TALES FROM THE PLANET EARTH: A Novel with Nineteen Authors by Frederik & Elizabeth Anne Hull--Eds. Pohl

TALES FROM THE PLANET EARTH: A Novel with Nineteen Authors

By
Email this review

KIRKUS REVIEW

Though hardly ""a novel with nineteen authors"" (short-story collections being notoriously difficult to sell these days), the 19 authors here, representing 17 different countries, do get useful mileage out of an old idea: humans who have their bodies involuntarily possessed by alien minds. Too, there seems to have been a backdrop editorial suggestion about a galactic conference (among aliens in human bodies) taking place in Hawaii, but not all the stories adhere to this. Some of the variations here are truly splendid. Brian W. Aldiss (England) writes with brilliant clarity and compassion of unthinking, insect-like aliens tunneling through space who are badly in need of a little human perspective. Tetsu Yano (Japan) contributes a wrenching tale of a pathetic madwoman crashed by the yearnings of an alien castaway. Jon Bing (Norway) describes a man isolated in the Arctic, plotting to defeat his alien controller via an advanced computer program. Josef Nesvadba (Czechoslovakia) posits a miracle-working alien who's mistaken for the evil ghost of a medieval sorceress. And Somtow Sucharitkul (Thailand) weighs in with a hilarious yarn involving exorcism, faked antiques, movie dubbing and what-all. And the remainder, while more variable in content and quality, all bring a special cultural viewpoint to bear on the subject. All in all, sturdy yams with an agreeable international flavor--and a refreshingly different approach.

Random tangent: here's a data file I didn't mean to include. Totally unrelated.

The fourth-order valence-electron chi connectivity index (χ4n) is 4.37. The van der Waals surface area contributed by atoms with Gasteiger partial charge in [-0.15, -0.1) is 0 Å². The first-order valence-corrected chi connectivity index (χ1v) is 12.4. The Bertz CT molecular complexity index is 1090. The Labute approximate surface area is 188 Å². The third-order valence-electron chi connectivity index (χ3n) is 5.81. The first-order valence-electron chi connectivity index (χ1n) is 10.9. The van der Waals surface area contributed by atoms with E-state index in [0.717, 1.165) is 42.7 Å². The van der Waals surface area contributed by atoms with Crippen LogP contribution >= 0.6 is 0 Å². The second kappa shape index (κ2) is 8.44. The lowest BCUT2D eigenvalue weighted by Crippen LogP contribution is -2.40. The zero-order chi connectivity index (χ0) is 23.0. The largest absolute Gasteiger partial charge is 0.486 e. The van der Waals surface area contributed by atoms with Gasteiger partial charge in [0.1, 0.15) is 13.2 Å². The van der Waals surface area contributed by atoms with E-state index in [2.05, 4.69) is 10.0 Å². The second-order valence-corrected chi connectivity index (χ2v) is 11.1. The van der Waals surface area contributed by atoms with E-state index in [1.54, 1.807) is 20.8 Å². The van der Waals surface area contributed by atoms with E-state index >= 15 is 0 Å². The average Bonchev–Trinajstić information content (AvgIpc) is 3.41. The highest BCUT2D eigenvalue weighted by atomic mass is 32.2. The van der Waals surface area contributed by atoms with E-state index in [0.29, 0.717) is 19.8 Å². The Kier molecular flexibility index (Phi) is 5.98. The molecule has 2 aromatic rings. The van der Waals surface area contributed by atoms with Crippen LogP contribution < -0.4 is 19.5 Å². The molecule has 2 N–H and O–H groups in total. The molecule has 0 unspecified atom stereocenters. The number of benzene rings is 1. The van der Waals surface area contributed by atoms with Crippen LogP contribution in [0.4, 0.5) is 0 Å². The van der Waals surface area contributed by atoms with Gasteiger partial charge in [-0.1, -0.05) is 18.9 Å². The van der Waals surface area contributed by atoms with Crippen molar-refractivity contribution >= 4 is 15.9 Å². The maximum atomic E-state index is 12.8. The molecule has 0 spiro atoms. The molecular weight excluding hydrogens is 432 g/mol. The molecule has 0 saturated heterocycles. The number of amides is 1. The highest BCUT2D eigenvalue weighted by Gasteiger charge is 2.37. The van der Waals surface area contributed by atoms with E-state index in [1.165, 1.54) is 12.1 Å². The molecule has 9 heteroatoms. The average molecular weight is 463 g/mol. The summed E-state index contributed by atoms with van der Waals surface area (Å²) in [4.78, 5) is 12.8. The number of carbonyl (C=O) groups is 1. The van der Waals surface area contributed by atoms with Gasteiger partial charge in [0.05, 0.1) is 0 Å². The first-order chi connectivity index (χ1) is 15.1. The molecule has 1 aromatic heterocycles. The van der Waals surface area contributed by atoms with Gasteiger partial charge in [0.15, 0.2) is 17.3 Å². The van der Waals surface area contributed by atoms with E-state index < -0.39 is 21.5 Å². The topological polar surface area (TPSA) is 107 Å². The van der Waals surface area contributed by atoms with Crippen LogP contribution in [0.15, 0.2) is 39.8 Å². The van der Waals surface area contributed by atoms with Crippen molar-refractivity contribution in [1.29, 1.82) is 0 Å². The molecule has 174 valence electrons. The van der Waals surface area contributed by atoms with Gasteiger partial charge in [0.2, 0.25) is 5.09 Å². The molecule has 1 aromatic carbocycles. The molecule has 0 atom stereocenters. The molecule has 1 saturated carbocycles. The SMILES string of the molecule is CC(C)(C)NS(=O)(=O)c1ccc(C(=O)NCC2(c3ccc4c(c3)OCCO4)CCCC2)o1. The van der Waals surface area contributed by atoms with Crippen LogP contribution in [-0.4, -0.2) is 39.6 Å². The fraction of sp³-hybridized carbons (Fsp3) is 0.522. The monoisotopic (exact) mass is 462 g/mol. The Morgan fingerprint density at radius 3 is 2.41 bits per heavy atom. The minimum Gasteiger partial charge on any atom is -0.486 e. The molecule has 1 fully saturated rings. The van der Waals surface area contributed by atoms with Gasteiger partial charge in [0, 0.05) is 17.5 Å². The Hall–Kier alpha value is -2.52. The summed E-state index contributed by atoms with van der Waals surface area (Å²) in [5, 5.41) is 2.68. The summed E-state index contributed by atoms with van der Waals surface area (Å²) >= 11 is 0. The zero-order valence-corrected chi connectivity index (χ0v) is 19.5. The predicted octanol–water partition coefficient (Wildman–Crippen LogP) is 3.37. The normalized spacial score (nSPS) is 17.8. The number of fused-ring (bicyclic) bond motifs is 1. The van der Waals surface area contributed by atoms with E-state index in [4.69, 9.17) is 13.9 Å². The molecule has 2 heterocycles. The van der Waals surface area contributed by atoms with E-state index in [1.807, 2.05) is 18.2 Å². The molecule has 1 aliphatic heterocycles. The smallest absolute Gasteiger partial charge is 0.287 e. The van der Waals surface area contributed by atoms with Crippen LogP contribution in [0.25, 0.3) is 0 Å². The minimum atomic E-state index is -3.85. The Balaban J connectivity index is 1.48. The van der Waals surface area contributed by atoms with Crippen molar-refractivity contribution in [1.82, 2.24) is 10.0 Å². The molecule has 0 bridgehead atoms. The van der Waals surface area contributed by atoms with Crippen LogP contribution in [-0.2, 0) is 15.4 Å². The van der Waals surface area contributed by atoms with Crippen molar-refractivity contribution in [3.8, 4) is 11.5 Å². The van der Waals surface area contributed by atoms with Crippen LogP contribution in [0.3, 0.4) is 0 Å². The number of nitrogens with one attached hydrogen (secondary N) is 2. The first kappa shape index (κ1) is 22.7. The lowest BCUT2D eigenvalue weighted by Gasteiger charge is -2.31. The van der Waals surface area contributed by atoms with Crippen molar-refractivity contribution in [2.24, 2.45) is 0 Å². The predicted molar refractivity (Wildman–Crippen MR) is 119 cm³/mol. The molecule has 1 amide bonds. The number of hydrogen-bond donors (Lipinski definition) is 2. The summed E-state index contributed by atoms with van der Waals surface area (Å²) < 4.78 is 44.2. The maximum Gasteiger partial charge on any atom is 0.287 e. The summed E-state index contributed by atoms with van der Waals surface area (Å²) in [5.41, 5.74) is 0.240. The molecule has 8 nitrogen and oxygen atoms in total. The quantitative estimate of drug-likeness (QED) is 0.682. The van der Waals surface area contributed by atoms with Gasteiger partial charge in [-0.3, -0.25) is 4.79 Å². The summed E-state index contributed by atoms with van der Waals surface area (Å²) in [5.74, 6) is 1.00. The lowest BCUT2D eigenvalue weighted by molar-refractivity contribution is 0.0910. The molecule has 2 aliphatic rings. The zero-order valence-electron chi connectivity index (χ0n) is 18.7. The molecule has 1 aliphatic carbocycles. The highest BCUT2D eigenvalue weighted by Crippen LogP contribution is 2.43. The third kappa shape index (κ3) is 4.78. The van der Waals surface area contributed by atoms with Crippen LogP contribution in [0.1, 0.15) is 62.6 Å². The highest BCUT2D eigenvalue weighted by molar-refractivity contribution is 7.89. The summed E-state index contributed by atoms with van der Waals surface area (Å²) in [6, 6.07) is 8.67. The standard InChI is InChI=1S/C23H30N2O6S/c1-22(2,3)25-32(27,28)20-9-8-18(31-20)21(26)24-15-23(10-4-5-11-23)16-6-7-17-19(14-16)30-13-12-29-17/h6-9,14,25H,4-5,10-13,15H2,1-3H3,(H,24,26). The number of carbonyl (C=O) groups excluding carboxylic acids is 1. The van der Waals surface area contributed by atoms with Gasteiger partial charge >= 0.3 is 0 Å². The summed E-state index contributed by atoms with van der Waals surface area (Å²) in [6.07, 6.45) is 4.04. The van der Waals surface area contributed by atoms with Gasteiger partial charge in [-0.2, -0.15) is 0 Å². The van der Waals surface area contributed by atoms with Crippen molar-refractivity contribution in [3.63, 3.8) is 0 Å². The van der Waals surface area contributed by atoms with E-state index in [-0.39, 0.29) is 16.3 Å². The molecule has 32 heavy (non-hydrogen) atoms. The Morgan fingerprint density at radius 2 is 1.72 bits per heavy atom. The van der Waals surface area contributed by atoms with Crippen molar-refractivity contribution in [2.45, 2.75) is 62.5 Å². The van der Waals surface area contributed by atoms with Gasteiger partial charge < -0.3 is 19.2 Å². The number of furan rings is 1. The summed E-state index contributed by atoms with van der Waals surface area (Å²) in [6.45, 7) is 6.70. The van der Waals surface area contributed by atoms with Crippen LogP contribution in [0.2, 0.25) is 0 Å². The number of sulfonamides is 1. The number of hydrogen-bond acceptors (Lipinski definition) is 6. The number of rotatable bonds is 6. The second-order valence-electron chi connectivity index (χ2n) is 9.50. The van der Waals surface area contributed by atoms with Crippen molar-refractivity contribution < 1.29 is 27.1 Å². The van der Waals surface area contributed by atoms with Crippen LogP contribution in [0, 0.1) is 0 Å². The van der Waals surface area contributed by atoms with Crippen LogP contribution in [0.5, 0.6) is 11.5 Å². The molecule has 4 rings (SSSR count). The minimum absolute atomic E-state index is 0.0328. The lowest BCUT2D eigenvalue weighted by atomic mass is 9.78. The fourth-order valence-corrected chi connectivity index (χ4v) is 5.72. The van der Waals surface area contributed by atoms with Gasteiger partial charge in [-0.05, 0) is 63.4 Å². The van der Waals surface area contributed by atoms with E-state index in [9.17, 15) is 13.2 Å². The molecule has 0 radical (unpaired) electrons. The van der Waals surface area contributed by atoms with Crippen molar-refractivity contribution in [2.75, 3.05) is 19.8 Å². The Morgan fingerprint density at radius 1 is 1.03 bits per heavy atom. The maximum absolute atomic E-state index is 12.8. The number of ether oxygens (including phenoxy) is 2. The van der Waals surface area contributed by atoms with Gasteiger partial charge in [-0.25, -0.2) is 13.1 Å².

Pub Date: Nov. 17th, 1986
Publisher: St. Martin's